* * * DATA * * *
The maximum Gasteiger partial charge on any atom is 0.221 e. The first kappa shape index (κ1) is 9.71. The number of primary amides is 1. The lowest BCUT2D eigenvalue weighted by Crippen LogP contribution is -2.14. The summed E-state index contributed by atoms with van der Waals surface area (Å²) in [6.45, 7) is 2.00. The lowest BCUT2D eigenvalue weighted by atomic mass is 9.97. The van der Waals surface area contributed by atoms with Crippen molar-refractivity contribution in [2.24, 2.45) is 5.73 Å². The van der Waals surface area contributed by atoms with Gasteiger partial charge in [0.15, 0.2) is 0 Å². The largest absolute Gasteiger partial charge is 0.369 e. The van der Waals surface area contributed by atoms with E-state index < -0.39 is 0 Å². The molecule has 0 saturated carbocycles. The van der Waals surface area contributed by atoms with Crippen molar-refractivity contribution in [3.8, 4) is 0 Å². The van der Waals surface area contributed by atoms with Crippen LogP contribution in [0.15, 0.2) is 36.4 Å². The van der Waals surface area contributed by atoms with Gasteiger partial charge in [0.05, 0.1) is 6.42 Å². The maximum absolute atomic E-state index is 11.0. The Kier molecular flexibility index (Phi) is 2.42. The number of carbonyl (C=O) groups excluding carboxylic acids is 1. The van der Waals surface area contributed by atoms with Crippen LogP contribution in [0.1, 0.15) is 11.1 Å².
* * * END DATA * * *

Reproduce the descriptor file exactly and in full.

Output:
The maximum Gasteiger partial charge on any atom is 0.221 e. The first kappa shape index (κ1) is 9.71. The number of primary amides is 1. The lowest BCUT2D eigenvalue weighted by Crippen LogP contribution is -2.14. The summed E-state index contributed by atoms with van der Waals surface area (Å²) in [6.45, 7) is 2.00. The lowest BCUT2D eigenvalue weighted by atomic mass is 9.97. The van der Waals surface area contributed by atoms with Crippen molar-refractivity contribution in [2.24, 2.45) is 5.73 Å². The van der Waals surface area contributed by atoms with Gasteiger partial charge in [0.15, 0.2) is 0 Å². The largest absolute Gasteiger partial charge is 0.369 e. The van der Waals surface area contributed by atoms with E-state index < -0.39 is 0 Å². The molecule has 0 saturated carbocycles. The van der Waals surface area contributed by atoms with Crippen molar-refractivity contribution in [3.8, 4) is 0 Å². The van der Waals surface area contributed by atoms with Crippen LogP contribution in [0.15, 0.2) is 36.4 Å². The van der Waals surface area contributed by atoms with Gasteiger partial charge in [0.05, 0.1) is 6.42 Å². The maximum absolute atomic E-state index is 11.0. The Kier molecular flexibility index (Phi) is 2.42. The number of carbonyl (C=O) groups excluding carboxylic acids is 1. The van der Waals surface area contributed by atoms with Crippen LogP contribution in [0.1, 0.15) is 11.1 Å².